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Catcher in the rye

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Catcher in the rye

Postby Shilo2010 » Wed, 12 Oct 2005 7:57 pm

I am three quarters of the way through Catcher in the Rye.
I don’t get it. I appreciate the first person perspective but find the character lacking in depth and insight. Holden’s assessment of the people in his life and the world around him seem’s shallow. His depression and habitual exaggeration seem forced, as if the author where trying to hard to find character depth by re asserting these two idiosyncrasies over and over again. At one point Holden becomes curious about what happens to the ducks in the Central park pond in winter, would this be indicative of a 19 year old college educated American in the 1950’s ? I think the only passage that jumps out at me so far that I could attribute the novels success to is the part where Holden expresses his observation that no matter how many times one visit’s the museum of natural history over the years , nothing ever changes, The exhibits remain frozen in time. The only thing that changes is the observer. That was insightful.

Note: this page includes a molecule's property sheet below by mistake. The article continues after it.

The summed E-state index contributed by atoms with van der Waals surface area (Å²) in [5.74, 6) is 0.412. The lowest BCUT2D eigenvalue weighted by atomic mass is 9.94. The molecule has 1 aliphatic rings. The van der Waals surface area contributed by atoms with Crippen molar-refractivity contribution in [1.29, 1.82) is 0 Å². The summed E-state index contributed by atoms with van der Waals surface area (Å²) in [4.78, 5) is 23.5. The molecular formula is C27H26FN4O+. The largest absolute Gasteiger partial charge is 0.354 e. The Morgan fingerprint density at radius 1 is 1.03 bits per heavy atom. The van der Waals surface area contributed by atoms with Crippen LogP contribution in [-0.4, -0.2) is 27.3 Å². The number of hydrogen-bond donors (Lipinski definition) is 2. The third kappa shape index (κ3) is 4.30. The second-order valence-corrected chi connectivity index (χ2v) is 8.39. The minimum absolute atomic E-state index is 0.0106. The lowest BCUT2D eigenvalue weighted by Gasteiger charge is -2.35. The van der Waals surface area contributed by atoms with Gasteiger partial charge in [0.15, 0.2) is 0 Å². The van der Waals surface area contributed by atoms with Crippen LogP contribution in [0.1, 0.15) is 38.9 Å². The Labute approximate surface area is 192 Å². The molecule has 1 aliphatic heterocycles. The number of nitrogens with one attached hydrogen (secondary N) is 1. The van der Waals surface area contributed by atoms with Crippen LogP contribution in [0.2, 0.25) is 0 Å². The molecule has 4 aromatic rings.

So why is this novel considered “great American literature”

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Postby k1w1 » Wed, 12 Oct 2005 9:45 pm

Yeah, I had to read it at high school and didn't get it. I tried again years later, and while I get the story (I think the thing is, that there is nothing really to it) I have to say I agree with you: why make a big deal out of it.

On the other hand: "to kill a mockingbird" is powerful stuff.

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Postby Wham » Thu, 13 Oct 2005 1:44 pm

You know, it is funny that as i get older and look back on some of the things that i have learned i often find myself angry over one thing - there are so many things that teachers and elders did NOT teach - but could have. And in the case, the thing about a great novel (or work of art for that matter) - is that in retrospect the greatness is NOT in that the work of art is inherrantly great - but that it represented something new - something that had not been done in quite the same way before - and that THIS is what makes it memorable. Think of the first guy to draw a square on a cave wall. In retrospect, it was nothing. But because it was the FIRST EVER square that was draw by a human hand - it was great.